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Inflammation-related epigenetic risk and child and adolescent mental health: A prospective study from pregnancy to middle adolescence

Research output: Contribution to journalArticle

Original languageEnglish
Pages (from-to)1145-1156
Number of pages12
JournalDevelopment and Psychopathology
Volume30
Issue number3
Early online date2 Aug 2018
DOIs
DateAccepted/In press - 5 Jan 2018
DateE-pub ahead of print - 2 Aug 2018
DatePublished (current) - Aug 2018

Abstract

In 785 mother-child (50% male) pairs from a longitudinal epidemiological birth cohort, we investigated associations between inflammation-related epigenetic polygenic risk scores (i-ePGS), environmental exposures, cognitive function, and child and adolescent internalizing and externalizing problems. We examined prenatal and postnatal effects. For externalizing problems, one prenatal effect was found: i-ePGS at birth associated with higher externalizing problems (ages 7-15) indirectly through lower cognitive function (age 7). For internalizing problems, we identified two effects. For a prenatal effect, i-ePGS at birth associated with higher internalizing symptoms via continuity in i-ePGS at age 7. For a postnatal effect, higher postnatal adversity exposure (birth through age 7) associated with higher internalizing problems (ages 7-15) via higher i-ePGS (age 7). Hence, externalizing problems were related mainly to prenatal effects involving lower cognitive function, whereas internalizing problems appeared related to both prenatal and postnatal effects. The present study supports a link between i-ePGS and child and adolescent mental health.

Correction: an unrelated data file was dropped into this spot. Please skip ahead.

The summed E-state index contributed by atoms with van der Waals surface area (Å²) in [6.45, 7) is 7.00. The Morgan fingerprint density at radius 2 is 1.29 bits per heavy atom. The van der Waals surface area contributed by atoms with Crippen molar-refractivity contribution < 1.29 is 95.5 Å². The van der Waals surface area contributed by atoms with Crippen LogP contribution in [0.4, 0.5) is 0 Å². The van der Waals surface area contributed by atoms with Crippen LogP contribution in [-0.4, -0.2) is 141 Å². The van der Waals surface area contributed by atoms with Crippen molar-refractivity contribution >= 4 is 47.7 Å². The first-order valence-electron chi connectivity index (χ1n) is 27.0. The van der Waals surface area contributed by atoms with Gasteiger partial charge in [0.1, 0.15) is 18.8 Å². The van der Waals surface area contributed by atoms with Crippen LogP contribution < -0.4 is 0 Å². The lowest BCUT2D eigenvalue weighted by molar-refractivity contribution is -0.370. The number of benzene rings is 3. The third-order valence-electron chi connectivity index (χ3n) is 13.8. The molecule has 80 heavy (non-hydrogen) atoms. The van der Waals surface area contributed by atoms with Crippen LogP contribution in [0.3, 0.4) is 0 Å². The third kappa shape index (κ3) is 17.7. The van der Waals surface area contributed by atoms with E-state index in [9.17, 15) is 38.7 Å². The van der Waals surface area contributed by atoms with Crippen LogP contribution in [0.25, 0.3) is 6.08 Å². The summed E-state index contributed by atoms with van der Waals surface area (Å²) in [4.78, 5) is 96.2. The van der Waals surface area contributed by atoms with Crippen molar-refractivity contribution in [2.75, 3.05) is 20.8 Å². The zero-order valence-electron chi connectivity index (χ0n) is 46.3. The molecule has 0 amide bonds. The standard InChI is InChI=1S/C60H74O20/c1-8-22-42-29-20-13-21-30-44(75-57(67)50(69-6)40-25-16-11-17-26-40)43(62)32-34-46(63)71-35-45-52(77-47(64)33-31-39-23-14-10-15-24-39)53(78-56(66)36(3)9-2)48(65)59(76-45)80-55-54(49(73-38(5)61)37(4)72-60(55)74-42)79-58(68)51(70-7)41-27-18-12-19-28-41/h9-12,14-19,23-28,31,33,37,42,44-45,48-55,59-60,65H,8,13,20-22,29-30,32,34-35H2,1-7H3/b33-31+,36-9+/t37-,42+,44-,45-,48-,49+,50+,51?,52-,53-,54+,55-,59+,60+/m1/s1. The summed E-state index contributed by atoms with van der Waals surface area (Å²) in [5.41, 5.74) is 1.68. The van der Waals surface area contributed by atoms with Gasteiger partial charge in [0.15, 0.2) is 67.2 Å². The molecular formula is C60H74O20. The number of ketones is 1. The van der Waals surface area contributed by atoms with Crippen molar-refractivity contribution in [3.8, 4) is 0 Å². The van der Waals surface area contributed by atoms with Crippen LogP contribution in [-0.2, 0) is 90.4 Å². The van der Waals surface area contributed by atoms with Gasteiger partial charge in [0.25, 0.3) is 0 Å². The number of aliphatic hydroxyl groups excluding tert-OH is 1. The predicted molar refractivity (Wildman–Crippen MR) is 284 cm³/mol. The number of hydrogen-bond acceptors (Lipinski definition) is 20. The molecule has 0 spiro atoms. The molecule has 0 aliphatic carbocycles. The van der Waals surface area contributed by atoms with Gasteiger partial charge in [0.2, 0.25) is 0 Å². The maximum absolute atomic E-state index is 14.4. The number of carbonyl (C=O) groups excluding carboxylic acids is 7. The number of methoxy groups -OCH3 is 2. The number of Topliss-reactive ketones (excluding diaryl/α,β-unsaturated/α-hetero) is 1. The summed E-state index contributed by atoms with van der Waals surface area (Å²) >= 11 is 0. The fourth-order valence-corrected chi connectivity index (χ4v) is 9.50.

Research areas

  • ALSPAC, inflammation, attention deficit hyperactivity, conduct disorder, oppositional defiant disorder, depression, anxiety, DNA methylation, polyepigenetic score, prenatal adversity, postnatal adversity

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  • Full-text PDF (accepted author manuscript)

    Rights statement: This is the author accepted manuscript (AAM). The final published version (version of record) is available online via Cambridge University Press at https://www.cambridge.org/core/journals/development-and-psychopathology/article/inflammationrelated-epigenetic-risk-and-child-and-adolescent-mental-health-a-prospective-study-from-pregnancy-to-middle-adolescence/03A4F6CEDD89B71A84024790796825AA . Please refer to any applicable terms of use of the publisher.

    Accepted author manuscript, 935 KB, PDF-document

DOI

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